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Why Your Company Needs a Virtual Doctor

Healthier employees and a healthier bottom line--the benefits of virtual doctor visits.
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Anna Keyes, an employee at Mustang CAT, a Houston-based Caterpillar dealer, couldn't manage to shake the nagging congestion in her chest last August. So she walked down her office hallway to a room where she saw a doctor--on a video screen.

Keyes sat on a table as a clinical paramedic took her blood pressure and temperature and then assisted Dr. Barry Diner while he examined her remotely, from his office 20 miles away. The doctor listened to her chest with an Internet-connected stethoscope and examined her throat using a laryngoscope equipped with a handheld video camera. Twenty minutes later, Keyes walked back to her desk with a diagnosis of an allergy and a prescription for prednisone and an inhaler. "It was just so easy," she says.

Telemedicine isn't a new concept, but it has traditionally been reserved for people living in secluded areas of the country where physicians are not readily available. Employers, however, are now providing the technology to employees to help control health care costs, keep workers healthier, and boost productivity. A number of services, such as MeMD, Teladoc, MDlive, Consult A Doctor, NuPhysicia, and American Well, offer programs to employers that allow their workers to visit doctors (most of whom work on a contract basis) via computer, rather than leaving the office for an appointment.

For Keyes, the visit was free. In addition to providing traditional health insurance, Mustang CAT pays $22 per month for each of the 350 employees in its Houston headquarters to access a virtual clinic provided by NuPhysicia, a Houston-based medical-services company. The payoff for the company has been significant. When Mustang CAT renewed its health insurance plan last year, its premiums were initially set to increase 26 percent, but they instead rose just 15 percent. "The insurers were so pleased that we were taking steps for wellness that they dropped our premiums," says Doug Fisk, vice chairman of Mustang CAT.

Cost savings aren't the only benefit. Because the appointments are on-site and don't require hours of traveling and waiting in a doctor's office, employees are more likely to visit the doctor for what most assume are relatively minor health problems. But some Mustang CAT workers have discovered serious issues through a virtual doctor visit--including cardiac disease, high blood pressure, and heart murmurs. "A lot of us don't go to the doctor because of the aggravation," says Fisk. "With this, the aggravation is zero."

Not all telehealth services require companies to keep a health care worker on-site, as NuPhysicia does. Scottsdale, Arizona-based MeMD, for instance, allows workers to make appointments online and see a doctor via any computer's webcam--at home or at work. Payroll Experts, a provider of outsourced payroll services, also based in Scottsdale, pays $40 per visit for MeMD's virtual appointments for its 18 employees and their dependents. It passes $25 of those costs on to employees through a payroll deduction. Those costs are on top of what the company pays for traditional health insurance, which is about $335 a month per employee.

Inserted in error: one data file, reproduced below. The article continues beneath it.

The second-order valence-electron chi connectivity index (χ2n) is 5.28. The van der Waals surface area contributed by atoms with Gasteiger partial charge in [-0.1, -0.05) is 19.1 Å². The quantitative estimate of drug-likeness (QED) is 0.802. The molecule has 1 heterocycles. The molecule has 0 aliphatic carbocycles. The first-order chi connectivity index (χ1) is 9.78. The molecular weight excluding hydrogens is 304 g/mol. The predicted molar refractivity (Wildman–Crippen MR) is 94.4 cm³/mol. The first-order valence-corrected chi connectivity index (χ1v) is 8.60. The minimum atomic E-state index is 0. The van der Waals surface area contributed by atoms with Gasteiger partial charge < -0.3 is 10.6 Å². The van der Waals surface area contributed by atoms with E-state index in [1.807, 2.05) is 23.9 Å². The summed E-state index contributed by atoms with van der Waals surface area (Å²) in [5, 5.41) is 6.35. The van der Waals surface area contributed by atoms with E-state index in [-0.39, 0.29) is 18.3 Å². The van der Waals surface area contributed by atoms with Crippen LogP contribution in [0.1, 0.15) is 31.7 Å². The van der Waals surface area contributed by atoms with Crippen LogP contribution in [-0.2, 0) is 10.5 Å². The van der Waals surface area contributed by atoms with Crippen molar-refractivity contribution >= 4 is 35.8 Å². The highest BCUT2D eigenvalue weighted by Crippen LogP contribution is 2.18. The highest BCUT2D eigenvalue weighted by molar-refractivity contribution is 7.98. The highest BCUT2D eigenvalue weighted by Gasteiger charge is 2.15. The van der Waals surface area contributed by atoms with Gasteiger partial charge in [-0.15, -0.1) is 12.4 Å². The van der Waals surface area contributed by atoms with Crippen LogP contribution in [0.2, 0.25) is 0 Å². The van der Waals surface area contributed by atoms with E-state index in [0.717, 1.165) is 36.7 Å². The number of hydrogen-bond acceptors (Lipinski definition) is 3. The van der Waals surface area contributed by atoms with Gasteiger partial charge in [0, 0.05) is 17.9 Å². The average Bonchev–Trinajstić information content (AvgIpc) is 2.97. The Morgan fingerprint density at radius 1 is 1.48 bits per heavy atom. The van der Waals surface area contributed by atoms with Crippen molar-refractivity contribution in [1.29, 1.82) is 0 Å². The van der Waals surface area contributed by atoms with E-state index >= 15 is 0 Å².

CEO Jason Roth engaged Payroll Experts in an attempt to reduce health care premiums, which have climbed about 20 percent a year. He estimates MeMD saved the company about $750 per employee in 2012, because workers weren't going to urgent-care clinics or general practitioners for relatively minor complaints.

Payroll Experts's employees were initially skeptical about MeMD, voicing concerns about privacy and the quality of care available over the Internet. "I thought it was crazy," says Janice Wyss, the company's director of operations. "I mean, who sees a doctor online?"

Wyss changed her mind after using the service to successfully diagnose and treat an upper-respiratory infection. Since then, she has used the virtual clinic to address an allergic reaction to prescription medicines and, in the case of her 18-year-old son, a case of mononucleosis. "To me, the savings personally are phenomenal," Wyss says. "And as an employer, I love that our people can get more done."

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The (Virtual) Doctor Will See You Now
Remote doctor services work in different ways and have varying fee structures. Here is how some of them are set up.

MeMD
Cost: Employers pay $1-$2 per employee each month, plus an average of $35 per visit.
How it works: Employees complete an online medical-history form and can then visit with an online doctor from any computer.

NuPhysicia's Medicine at Work
Cost: Employers pay an average of $25 per employee, per month.
How it works: A paramedic is stationed at your office to assist a remote doctor in completing online exams.

MDlive
Cost: Employers pay 75 cents to $1.50 per employee, per month, plus $38 per visit.
How it works: After completing a medical-history form online, employees connect to local doctors via phone or computer.

Teladoc
Cost: Up to $38 per consultation.
How it works: Employees complete an online medical-history form and then request a consultation via phone or computer. A doctor responds within an average of 22 minutes.




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